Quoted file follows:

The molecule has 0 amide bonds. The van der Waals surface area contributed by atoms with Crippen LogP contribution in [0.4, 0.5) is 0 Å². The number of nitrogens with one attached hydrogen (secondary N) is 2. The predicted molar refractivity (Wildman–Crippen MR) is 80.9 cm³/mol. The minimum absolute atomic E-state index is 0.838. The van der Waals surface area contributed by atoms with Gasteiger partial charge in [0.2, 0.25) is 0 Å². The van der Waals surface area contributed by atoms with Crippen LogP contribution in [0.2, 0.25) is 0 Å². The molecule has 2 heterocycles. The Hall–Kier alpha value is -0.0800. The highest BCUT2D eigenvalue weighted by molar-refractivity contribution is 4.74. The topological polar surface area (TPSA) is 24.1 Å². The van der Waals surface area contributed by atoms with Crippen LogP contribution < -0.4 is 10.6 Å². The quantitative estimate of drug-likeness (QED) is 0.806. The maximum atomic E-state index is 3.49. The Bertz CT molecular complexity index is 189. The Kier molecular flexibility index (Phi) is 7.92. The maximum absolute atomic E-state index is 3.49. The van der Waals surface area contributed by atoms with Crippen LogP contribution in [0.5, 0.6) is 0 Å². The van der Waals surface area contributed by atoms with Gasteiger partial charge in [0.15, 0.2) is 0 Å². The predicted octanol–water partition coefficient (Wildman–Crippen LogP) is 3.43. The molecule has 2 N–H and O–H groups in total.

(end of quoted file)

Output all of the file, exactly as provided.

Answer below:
The molecule has 0 amide bonds. The van der Waals surface area contributed by atoms with Crippen LogP contribution in [0.4, 0.5) is 0 Å². The number of nitrogens with one attached hydrogen (secondary N) is 2. The predicted molar refractivity (Wildman–Crippen MR) is 80.9 cm³/mol. The minimum absolute atomic E-state index is 0.838. The van der Waals surface area contributed by atoms with Gasteiger partial charge in [0.2, 0.25) is 0 Å². The van der Waals surface area contributed by atoms with Crippen LogP contribution in [0.2, 0.25) is 0 Å². The molecule has 2 heterocycles. The Hall–Kier alpha value is -0.0800. The highest BCUT2D eigenvalue weighted by molar-refractivity contribution is 4.74. The topological polar surface area (TPSA) is 24.1 Å². The van der Waals surface area contributed by atoms with Crippen LogP contribution < -0.4 is 10.6 Å². The quantitative estimate of drug-likeness (QED) is 0.806. The maximum atomic E-state index is 3.49. The Bertz CT molecular complexity index is 189. The Kier molecular flexibility index (Phi) is 7.92. The maximum absolute atomic E-state index is 3.49. The van der Waals surface area contributed by atoms with Crippen LogP contribution in [0.5, 0.6) is 0 Å². The van der Waals surface area contributed by atoms with Gasteiger partial charge in [0.15, 0.2) is 0 Å². The predicted octanol–water partition coefficient (Wildman–Crippen LogP) is 3.43. The molecule has 2 N–H and O–H groups in total.